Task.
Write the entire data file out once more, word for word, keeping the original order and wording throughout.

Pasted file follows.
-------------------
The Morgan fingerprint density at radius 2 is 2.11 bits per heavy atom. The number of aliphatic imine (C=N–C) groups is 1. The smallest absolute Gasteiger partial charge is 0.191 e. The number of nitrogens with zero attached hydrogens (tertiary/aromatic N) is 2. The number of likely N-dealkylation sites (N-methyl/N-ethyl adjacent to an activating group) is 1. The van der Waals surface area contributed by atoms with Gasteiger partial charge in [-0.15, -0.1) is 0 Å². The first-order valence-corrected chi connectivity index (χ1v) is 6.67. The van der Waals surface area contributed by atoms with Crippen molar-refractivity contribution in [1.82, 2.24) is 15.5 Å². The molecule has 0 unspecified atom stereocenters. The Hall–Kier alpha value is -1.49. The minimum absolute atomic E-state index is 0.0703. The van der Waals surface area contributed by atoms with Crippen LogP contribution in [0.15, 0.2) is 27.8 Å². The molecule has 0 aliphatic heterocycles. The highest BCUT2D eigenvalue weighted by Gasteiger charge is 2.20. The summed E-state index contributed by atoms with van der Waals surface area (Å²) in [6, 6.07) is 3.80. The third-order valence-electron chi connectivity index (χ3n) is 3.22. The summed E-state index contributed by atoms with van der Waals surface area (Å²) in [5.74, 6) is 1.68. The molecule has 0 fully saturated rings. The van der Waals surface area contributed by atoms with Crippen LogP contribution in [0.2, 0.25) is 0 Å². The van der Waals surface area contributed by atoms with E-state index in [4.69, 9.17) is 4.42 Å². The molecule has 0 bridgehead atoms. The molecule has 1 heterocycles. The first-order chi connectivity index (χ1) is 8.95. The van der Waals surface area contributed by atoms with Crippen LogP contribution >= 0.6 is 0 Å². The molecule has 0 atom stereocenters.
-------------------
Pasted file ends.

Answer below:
The Morgan fingerprint density at radius 2 is 2.11 bits per heavy atom. The number of aliphatic imine (C=N–C) groups is 1. The smallest absolute Gasteiger partial charge is 0.191 e. The number of nitrogens with zero attached hydrogens (tertiary/aromatic N) is 2. The number of likely N-dealkylation sites (N-methyl/N-ethyl adjacent to an activating group) is 1. The van der Waals surface area contributed by atoms with Gasteiger partial charge in [-0.15, -0.1) is 0 Å². The first-order valence-corrected chi connectivity index (χ1v) is 6.67. The van der Waals surface area contributed by atoms with Crippen molar-refractivity contribution in [1.82, 2.24) is 15.5 Å². The molecule has 0 unspecified atom stereocenters. The Hall–Kier alpha value is -1.49. The minimum absolute atomic E-state index is 0.0703. The van der Waals surface area contributed by atoms with Crippen LogP contribution in [0.15, 0.2) is 27.8 Å². The molecule has 0 aliphatic heterocycles. The highest BCUT2D eigenvalue weighted by Gasteiger charge is 2.20. The summed E-state index contributed by atoms with van der Waals surface area (Å²) in [6, 6.07) is 3.80. The third-order valence-electron chi connectivity index (χ3n) is 3.22. The summed E-state index contributed by atoms with van der Waals surface area (Å²) in [5.74, 6) is 1.68. The molecule has 0 fully saturated rings. The van der Waals surface area contributed by atoms with Crippen LogP contribution in [0.2, 0.25) is 0 Å². The van der Waals surface area contributed by atoms with E-state index in [4.69, 9.17) is 4.42 Å². The molecule has 0 bridgehead atoms. The molecule has 1 heterocycles. The first-order chi connectivity index (χ1) is 8.95. The van der Waals surface area contributed by atoms with Crippen LogP contribution >= 0.6 is 0 Å². The molecule has 0 atom stereocenters.